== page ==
Business English · Uncategorized

So Far… And Some Business English about Cash Flow and other boring stuff

By Jacqueline Schaalje

So what have you done so far?

Your boss can ask you this when she wants to know where you are in a project.

Or you can ask yourself: What have I done so far?

So far means until now, up till this point.

So far implies that you are in the middle of something that you’re busy finishing.

For example: You could have read half your emails so far.

You could have written three thirds of your new book.

You could have programmed half of the code for an application that you’re developing.

You could have read only one fourth of the book that you need to know for tomorrow’s exam.

Or so far you’ve only drunk four cups of tea and that’s it.

In sentences with so far you’d usually use the present perfect tense. Why? Because the situation connects something in the past (I started something in the past) with something now (I’m still busy on it). If you need to refresh your memory about how present perfect works, have a look here.

Okay, now let’s practise.

Have a look at this picture. What have the participants (people) in the meeting been talking about so far? It looks like we’ve got a deal, right?


So far, they’ve done the following:

Elisabeth has crunched the numbers (did a few calculations) and it seems they didn’t foresee such a big growth in the demand for their product.

They’ve discussed how they’d like to purchase (buy) more of Edwin’s products (he’s the man in the red shirt). But they can’t afford it at the price that he asks, because they’re having a problem with their cash flow (they don’t have enough cash money to pay suppliers).

“So far, I’ve given you a good price already,” says Edwin.

“Yes, but we need another 2,000 units,” says Pol (the black guy). “So far, we’ve paid you full price for your units, but now we’d like a discount.”

“We’ve already extended our line of credit at the bank,” warns Elisabeth. “So far, they’ve always given us loans without asking too many questions, but that may not continue. We may even be overextended.”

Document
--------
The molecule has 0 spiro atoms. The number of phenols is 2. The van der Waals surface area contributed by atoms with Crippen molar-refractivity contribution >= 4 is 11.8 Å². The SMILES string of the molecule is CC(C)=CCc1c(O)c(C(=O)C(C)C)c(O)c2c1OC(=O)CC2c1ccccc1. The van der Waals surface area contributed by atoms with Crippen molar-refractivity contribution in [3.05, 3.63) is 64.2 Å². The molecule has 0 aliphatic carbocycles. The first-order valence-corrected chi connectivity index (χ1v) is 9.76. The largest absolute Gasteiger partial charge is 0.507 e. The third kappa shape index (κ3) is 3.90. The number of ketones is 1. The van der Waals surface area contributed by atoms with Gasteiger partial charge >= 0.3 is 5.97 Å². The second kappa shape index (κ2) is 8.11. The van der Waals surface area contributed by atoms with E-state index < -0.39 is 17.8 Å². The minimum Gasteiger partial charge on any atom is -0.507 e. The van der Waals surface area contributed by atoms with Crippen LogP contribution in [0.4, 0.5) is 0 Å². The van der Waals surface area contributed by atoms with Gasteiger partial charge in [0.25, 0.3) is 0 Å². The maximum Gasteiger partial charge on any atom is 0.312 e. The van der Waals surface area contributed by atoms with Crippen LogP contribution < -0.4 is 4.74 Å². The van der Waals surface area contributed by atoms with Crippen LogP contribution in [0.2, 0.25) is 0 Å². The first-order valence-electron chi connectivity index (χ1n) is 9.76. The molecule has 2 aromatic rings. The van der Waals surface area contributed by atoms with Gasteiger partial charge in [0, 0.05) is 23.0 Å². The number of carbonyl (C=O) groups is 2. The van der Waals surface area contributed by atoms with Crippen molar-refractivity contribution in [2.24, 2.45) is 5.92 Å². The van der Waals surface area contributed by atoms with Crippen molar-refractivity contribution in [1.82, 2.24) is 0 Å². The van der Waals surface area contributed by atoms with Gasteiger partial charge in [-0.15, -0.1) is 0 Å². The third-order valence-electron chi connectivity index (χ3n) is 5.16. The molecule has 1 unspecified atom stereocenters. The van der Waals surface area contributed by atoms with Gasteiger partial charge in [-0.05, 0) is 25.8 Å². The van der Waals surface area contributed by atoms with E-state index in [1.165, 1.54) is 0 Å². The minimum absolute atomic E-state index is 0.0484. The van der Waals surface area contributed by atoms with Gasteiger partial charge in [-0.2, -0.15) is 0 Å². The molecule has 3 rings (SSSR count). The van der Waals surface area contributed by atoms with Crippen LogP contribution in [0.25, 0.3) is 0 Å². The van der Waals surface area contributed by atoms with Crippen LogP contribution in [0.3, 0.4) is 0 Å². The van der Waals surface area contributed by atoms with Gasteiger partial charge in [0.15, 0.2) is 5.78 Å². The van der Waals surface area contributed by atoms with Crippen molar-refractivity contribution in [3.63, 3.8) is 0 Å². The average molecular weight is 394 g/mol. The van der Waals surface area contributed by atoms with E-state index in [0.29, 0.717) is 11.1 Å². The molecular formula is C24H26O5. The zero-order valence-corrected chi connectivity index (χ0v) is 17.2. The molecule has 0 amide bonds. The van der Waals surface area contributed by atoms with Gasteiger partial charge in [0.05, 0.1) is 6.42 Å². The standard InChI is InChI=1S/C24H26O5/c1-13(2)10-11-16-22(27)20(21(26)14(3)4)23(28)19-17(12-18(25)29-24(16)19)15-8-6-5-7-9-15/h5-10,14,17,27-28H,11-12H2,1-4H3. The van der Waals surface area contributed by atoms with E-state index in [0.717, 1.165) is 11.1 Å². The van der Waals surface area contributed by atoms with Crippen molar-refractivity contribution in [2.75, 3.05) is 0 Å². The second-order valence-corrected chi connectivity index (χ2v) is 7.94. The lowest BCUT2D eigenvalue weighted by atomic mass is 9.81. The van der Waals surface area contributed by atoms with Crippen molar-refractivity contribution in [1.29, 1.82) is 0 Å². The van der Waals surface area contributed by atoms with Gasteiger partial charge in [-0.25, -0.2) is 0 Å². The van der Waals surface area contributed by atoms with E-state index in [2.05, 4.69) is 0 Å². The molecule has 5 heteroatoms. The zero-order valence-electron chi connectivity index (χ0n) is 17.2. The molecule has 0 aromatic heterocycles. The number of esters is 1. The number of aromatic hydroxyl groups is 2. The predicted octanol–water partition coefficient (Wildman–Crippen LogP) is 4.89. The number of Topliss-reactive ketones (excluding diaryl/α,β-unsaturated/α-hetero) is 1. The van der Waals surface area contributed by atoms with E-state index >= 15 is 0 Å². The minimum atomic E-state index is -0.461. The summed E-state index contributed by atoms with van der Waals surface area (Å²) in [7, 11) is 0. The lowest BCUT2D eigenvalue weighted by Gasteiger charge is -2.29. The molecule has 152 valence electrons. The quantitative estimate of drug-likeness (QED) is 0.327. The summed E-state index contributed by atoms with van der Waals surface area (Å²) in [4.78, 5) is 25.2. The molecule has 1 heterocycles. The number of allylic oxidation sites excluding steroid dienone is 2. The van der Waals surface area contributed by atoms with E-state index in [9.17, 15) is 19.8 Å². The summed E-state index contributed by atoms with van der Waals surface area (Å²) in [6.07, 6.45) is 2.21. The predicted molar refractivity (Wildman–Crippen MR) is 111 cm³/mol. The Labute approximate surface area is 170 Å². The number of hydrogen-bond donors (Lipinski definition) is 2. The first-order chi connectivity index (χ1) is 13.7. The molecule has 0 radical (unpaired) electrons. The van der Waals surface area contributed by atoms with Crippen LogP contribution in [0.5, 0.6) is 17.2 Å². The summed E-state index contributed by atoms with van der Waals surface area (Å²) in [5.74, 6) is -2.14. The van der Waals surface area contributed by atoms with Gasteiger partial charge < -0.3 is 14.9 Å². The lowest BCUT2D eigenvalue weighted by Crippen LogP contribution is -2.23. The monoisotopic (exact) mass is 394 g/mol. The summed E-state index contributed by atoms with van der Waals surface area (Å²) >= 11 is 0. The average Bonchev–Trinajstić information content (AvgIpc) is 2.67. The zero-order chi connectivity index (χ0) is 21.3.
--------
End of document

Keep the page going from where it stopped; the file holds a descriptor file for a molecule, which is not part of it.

“Well, so far we’ve given them lots of assurances. That should keep them happy,” says Pol.

“So far, we’ve also paid them lots of interest on those loans,” says Elisabeth. “We should stop borrowing so much money.”

Miguel (the man in the black suit) says: “Well, don’t worry too much, for now the cash flow projections for next month aren’t looking too bad actually.”

“Well, can I suggest another solution?” asks Edwin. “So far, you’ve always paid me exactly one month after delivery. But I’m willing to extend your terms of payment. How about three months? Would that solve your problem?”

“Thanks. I suppose it would. It would be a good stopgap solution for now,” says Elisabeth.

“And I’ll give you a 10 percent discount on those units,” says Edwin.

“Great. So far we haven’t run into any problems with you, and we want to keep it that way,” says Pol.

Everybody’s happy, so far. They talk a bit more, and wrap up the details to close the deal.

cash flowAndrew Magill

Now see if you can solve the following negotiations crisis. So far, the parties have discussed the following. Your task is to figure out what comes next.


Match the unfinished phrases with their ending.

Click here to do this quiz online. 


A enough cash to pay for our next order.

B and we really appreciate it.

C but I don’t mind if we make this more flexible.

D paying you promptly on time.

E the payment term so far.

F and never were late even once so far.


1 So far, we’ve always been a very good client of yours, …

2 So far, we’ve received the very best quality …

3 You’ve always met our delivery schedules …

4 Your payment has always been quick and within …

5 We have a problem now, though, as so far we’ve neglected to set aside …

6 Oh, let me make a suggestion. So far, you’ve paid me after one month, …


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